Chemical Kinetics and Inorganic Reaction Mechanisms (2 Revised)

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Chemical Kinetics and Inorganic Reaction Mechanisms (2 Revised)

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  • 製本 Hardcover:ハードカバー版/ページ数 380 p.
  • 言語 ENG
  • 商品コード 9780306477478
  • DDC分類 541.394

Full Description

The serious study of the reaction mechanisms of transition metal com­ plexes began some five decades ago. Work was initiated in the United States and Great Britain; the pioneers ofthat era were, inalphabetical order, F. Basolo, R. E. Connick, 1. O. Edwards, C. S. Garner, G. P.Haight, W. C. E. Higgision, E.1. King, R. G. Pearson, H. Taube, M.1. Tobe, and R. G. Wilkins.A larger community of research scientists then entered the field, many of them stu­ dents ofthose just mentioned. Interest spread elsewhere as well, principally to Asia, Canada, and Europe. Before long, the results ofindividual studies were being consolidated into models, many of which traced their origins to the better-established field of mechanistic organic chemistry. For a time this sufficed, but major revisions and new assignments of mechanism became necessary for both ligand sub­ stitution and oxidation-reduction reactions. Mechanistic inorganic chemistry thus took on a shape of its own. This process has brought us to the present time. Interests have expanded both to include new and more complex species (e.g., metalloproteins) and a wealth of new experimental techniques that have developed mechanisms in ever-finer detail. This is the story the author tells, and in so doing he weaves in the identities of the investigators with the story he has to tell. This makes an enjoyable as well as informative reading.

Contents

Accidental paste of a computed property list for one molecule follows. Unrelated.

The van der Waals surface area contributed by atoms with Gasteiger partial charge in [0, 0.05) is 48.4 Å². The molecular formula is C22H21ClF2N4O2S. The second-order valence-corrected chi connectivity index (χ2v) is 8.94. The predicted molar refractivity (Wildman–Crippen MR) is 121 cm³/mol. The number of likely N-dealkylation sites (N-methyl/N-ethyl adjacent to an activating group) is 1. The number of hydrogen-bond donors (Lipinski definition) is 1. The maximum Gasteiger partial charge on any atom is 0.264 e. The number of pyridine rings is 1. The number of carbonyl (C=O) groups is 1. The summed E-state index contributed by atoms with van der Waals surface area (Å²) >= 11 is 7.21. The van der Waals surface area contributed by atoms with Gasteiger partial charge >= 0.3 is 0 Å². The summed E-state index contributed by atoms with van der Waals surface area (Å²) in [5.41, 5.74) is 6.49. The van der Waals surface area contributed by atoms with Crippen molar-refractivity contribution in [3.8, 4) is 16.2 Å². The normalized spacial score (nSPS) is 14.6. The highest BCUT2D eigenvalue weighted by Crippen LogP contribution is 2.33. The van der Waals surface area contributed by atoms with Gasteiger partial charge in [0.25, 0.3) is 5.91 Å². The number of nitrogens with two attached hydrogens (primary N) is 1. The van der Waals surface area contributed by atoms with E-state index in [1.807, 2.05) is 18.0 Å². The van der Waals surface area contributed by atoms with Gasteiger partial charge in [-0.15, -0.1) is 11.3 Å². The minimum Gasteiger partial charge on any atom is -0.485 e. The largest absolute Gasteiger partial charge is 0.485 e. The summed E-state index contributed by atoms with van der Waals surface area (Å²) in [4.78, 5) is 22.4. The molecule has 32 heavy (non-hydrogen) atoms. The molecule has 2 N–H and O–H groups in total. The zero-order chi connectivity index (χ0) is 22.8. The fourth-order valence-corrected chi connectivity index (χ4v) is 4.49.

1. Chemical kinetics and reaction mechanisms.- 1.1. Introduction.- 1.2. Chemical reactions and energy changes.- 1.3. Collision theory.- 1.3.1. Calculation of rate constants.- 1.3.2. Arrhenius equation.- 1.4. Transition state theory.- 1.5. Steric effects and reactivity of strictly oriented molecules.- 1.5.1. Molecular beams studies.- 1.5.2. Symmetric top molecules.- 1.6. Reaction energy profiles and the reaction coordinate.- 1.7. Bimolecular and unimolecular nucleophilic substitutions (SN2 and SN1 substitutions).- 1.8. Novel views on the mechanism of bimolecular substitutions in the gas phase.- 1.9. Classification of reaction mechanisms in inorganic chemistry involving metal complexes (D, A, Id and Ia mechanisms).- 1.9.1. The collision theory in solutions.- 1.9.2. Primary kinetic salt effect.- 1.9.3. IUPAC recommendations for the representation of reaction mechanisms.- 1.9.4. Nomenclature of coordination compounds.- 1.10. Direct observation of the activated complex.- 1.10.1 Spectroscopy in the transition state region.- 1.11. The influence of the solvent on the reaction rates and mechanisms.- 1.11.1. Influence of solvent polarity on the rates of chemical reactions.- 1.11.1.1. Entropy change in charge separation.- 1.11.1.2. The effect of solvents on reaction rates.- 1.11.1.3. The ionizing power of solvents.- 1.11.1.4. Ionic strength of the medium and the reaction rate.- 1.11.1.5. Linear free energy relationships.- 1.11.1.6. Solvent nucleophilicity and definition of the nucleophilic constant N.- 1.11.1.7. Solvent coordinating property and electron-donor ability.- 1.11.1.8. Drastic acceleration of the oxidation of hexacyanoferrate(II) in solvents, strong electron donors.- 1.11.1.9. The dissociative type reaction may not depend on solvent polarity.- 1.12. Steady-state approximation and its application to replacement reactions.- 1.13. Reactions of ion pairs.- 1.14. Primary and secondary kinetic isotope effects.- 1.14.1. Primary kinetic isotope effects.- 1.14.1.1. Primary kinetic isotope effect of sulfur-34.- 1.14.1.2. Isotope effects and the mechanism of enzymatic catalysis.- 1.14.2. Secondary kinetic isotope effects.- 1.14.2.1. Secondary ß-deuterium kinetic isotope effect.- 1.14.2.2. Secondary ?-deuterium kinetic isotope effect.- 1.15. Influence of tunneling on the primary and secondary kinetic isotope effects.- 1.15.1. Extremely high kinetic isotope effects and tunneling.- 1.15.2. Secondary ?-deuterium kinetic isotope effect and tunneling.- 1.15.2.1. Reaction branching and extreme kinetic isotope effects.- References.- 2. Substitution reactions on metal complexes.- 2.1. Introduction.- 2.2. Reactions of organometallic complexes with halogenes (SE2 mechanism).- 2.3. Labile and inert complexes.- 2.4. Crystal-field theory.- 2.4.1. Splitting of d orbitals in the octahedral crystal field.- 2.4.2. Crystal-field stabilization energies of d orbitals for various geometric configurations, and substitution rates.- 2.4.3. Influence of crystal field stabilization energies on the rates and mechanism of octahedral substitutions.- 2.5. Ligand field and electron transitions.- 2.6. Substitution reactions on octahedral complexes.- 2.6.1. Rates of water exchange in octahedral aqua complexes.- 2.6.2. Pressure dependence of the reaction rate constant; volume of activation.- 2.6.3. Substitution of coordinated water of octahedral complexes with anions ("anations").- 2.6.4. Aquation and acid catalysis.- 2.6.5. Base catalysis.- 2.6.6. Stereochemistry of octahedral substitutions.- 2.6.7. Attacks of reactants on ligands (not on metal).- 2.6.8. Linkage isomerism.- 2.7. Nucleophilicity in inorganic chemistry.- 2.7.1. npt Scale.- 2.7.2. The scale of Swain and Scott.- 2.7.3. Edwards' scale.- 2.7.4. The theory of "hard" and "soft" acids and bases.- 2.8. Substitutions on square-planar complexes.- 2.8.1. The mechanism of ligand replacements.- 2.8.2. Trans effect.- 2.8.3. Cis effect.- 2.8.4. Leaving group effects.- 2.8.5. Effect of the central metal ion.- 2.9. Substitution reactions of tetrahedral complexes.- 2.10. Substitutions of carbonyls.- 2.10.1. Substitutions of the carbonyls of complexes with a metal-metal bond.- References.- 3. Oxidative additions and reductive eliminations.- 3.1. Oxidative additions.- 3.1.1. Two-electron oxidative additions.- 3.1.1.1. Mechanism of oxidative addition of the nucleophilic substitution type.- 3.1.2. One-electron oxidative additions.- 3.2. Reductive eliminations.- References.- 4. Molecular nonrigidity.- 4.1. Pseudorotation.- 4.2. Nonrigidity of metal carbonyls.- 4.3. [(Fulvalene)tetracarbonyldimthenium]. Storage of light energy.- References.- 5. Electron-transfer reactions.- 5.1. Introduction.- 5.2. Franck-Condon principle.- 5.3. Outer-sphere electron transfer.- 5.3.1. Marcus theory of outer-sphere electron transfer.- 5.3.2. Long-range electron transfers in biological systems.- 5.4. Inner-sphere electron transfer.- 5.5. Reactions with solvated electrons.- References.- 6. Reactions of free radicals.- 6.1. Chain reactions.- 6.2. Stability of the metal-carbon ? bond.- 6.3. Oxidation of transition metal complexes by hydroxyl radicals.- 6.4. Reduction of transition metal complexes by organic radicals.- References.- 7. Mechanism of vitamin B12 action.- 7.1. Introduction.- 7.2. Mechanism of vitamin B12 activity.- 7.3. Difficulties in distinguishing D and Id mechanisms.- References.- 8. Kinetics and mechanisms of metalloporphyrin reactions.- 8.1. Introduction.- 8.2. Mechanism of metal incorporation into the porphyrin complex.- 8.3. Metalloporphyrins as oxygen carriers.- 8.4. Substitutions on metalloporphyrins.- 8.4.1. Imidazole, an essential component of many biological systems; the nature of metal bonding.- 8.4.2. Comparison of the bonding modes of imidazole and pyridine to a metal.- 8.5. Nature of the bond of amine ligands to cobalt(III) in porphyrins; the relation of ? to ? bonding.- 8.6. Catalytic action of metalloporphyrins.- 8.7. Why only porphyrins, but not their isomers, in nature.- 8.8. Nitrosoamine complex of metalloporphyrin, a probable intermediate in the mechanism of nitrosoamine activation of cancer.- 8.9. The sequence of bonded metalloporphyrins — a molecular photonic wire.- 8.10. Metalloporphyrins, metallophthalocyanines and analogous complexes in photodynamic therapy of cancer.- 8.10.1. Introduction.- 8.10.2. Red light for photodynamic therapy: metallotexaphyrins of lutetium and gadolinium as photosensitizers in cancer therapy.- 8.11. Some models of metalloenzymes.- References.- 9. Metallocenes, strong electron donors.- 9.1. Introduction.- 9.2. Bonding in the [?5-(C5H5)2Fe] complexes.- 9.3. Stability of ?-metallocenyl carbocations.- 9.4. Secondary ?-deuterium kinetic isotope effect and the structure of ferrocenylmethyl carbocation type transition state.- 9.4.1. High secondary ?-deuterium kinetic isotope effects for the primary carbon-oxygen cleavage in formolysis and acetolysis of dideuterioferrocenylmethyl benzoate.- 9.4.2. Possible contribution of tunneling to the high secondary ?-deuterium kinetic isotope effect.- 9.5. Ferrocene ability to stabilize a carbenium ion.- 9.5.1. Solvent variations and the rates of ferrocenylmethyl ester solvolyses.- 9.5.2. Relative rates of ferrocenylmethyl benzoate solvolyses in formic and acetic acid.- 9.6. Antitumor activity of metallocenes.- 9.7. Ferrocenes as nucleophilic catalysts can mediate kinetic resolution.- 9.8. Ferrocenes and molecular recognition.- 9.9. Metal-metal interactions in linked metallocenes.- 9.9.1. Metallocene derivatives.- 9.9.2. Concluding remarks.- References.- 10. Metal complexes in tumor therapy.- 10.1. Introduction.- 10.1.1. Chemotherapy of cancer.- 10.2. Complexes of the cis-PtL2X2 type as antitumor agents.- 10.3. Second generation of cisplatin analogs.- 10.3.1. The mechanism of antitumor activity of cisplatin.- 10.4. Gold complexes as antitumor agents.- 10.5. Antitumor activity of organogermanium compounds.- References.- 11. Heterogeneous and homogeneous catalysis by metals and transition metal complexes.- 11.1. Introduction.- 11.2. Heterogeneous catalysis by metals and metal oxides.- 11.3. Homogeneous catalysis by transition metal complexes.- 11.3.1. Hydroformylation of unsaturated compounds.- 11.3.2. Hydrocyanation of alkenes.- 11.3.3. Polymerization of alkenes and alkynes; Ziegler-Natta catalysts.- References.- 12. Chemical and biological nitrogen fixation.- 12.1. Introduction.- 12.2. Biological nitrogen fixation.- 12.2.1. Nitrogen fixation in bacteria.- 12.3. Reactions of N2 with transition metal complexes.- References.- 13. Cascade molecules (dendrimers).- 13.1. Introduction.- 13.2. Methods of dendrimer preparation.- References.- 14. Metal complexes with short memory effect.- 14.1. Introduction.- 14.2. Magnetic materials and information storage.- 14.3. Hyperthermy treatment of some tumors.- References.- 15. Some recent publications in the scientific spotlight.- 15.1. Introduction.- 15.2. C-Binding vs. N-binding of imidazoles to metal fragments.- References (section 15.2).- 15.3. Hexaphyrin, an expanded porphyrin ligand for the U022+ and NpO2+ coordination.- References (section 15.3).- 15.4. Alkane picosecond carbon-hydrogen bond cleavage at the iridium carbonyl center.- References (section 15.4).- 15.5. Photochemical activation of the N?N bond in a dimolybdenum-dinitrogen complex.- References (section 15.5).- 15.6. Separation and purification of olefins using dithiolene complexes.- References (section 15.6).- 15.7. Highly efficient ring-opening metathesis polymerization (ROMP).- References (section 15.7).- 15.8. Supramolecular cluster catalysis: benzene hydrogenation catalyzed by a cationic triruthenium cluster.- References (section 15.8).- 15.9. A trimer of zinc(II), ruthenium(II), and tin(IV) porphyrins called the trinity of metals.- References (section 15.9).- 15.10. Bis(l,2,3,4?4-anthracene)cobaltate(1-).- References (section 15.10).- 15.11. sp-Carbon chains surrounded by sp3-carbon double helices: a class of molecules accessible by self-assembly and models for "insulated" molecular-scale devices.- References (section 15.11).- 15.12. Ferrocene and fullerene hybrid.- References (section 15.12).- Epilogue.- Physical and chemical constants.- Conversion factors.- Some often used abbreviations.- Prefixes.- Electronic configurations of the elements.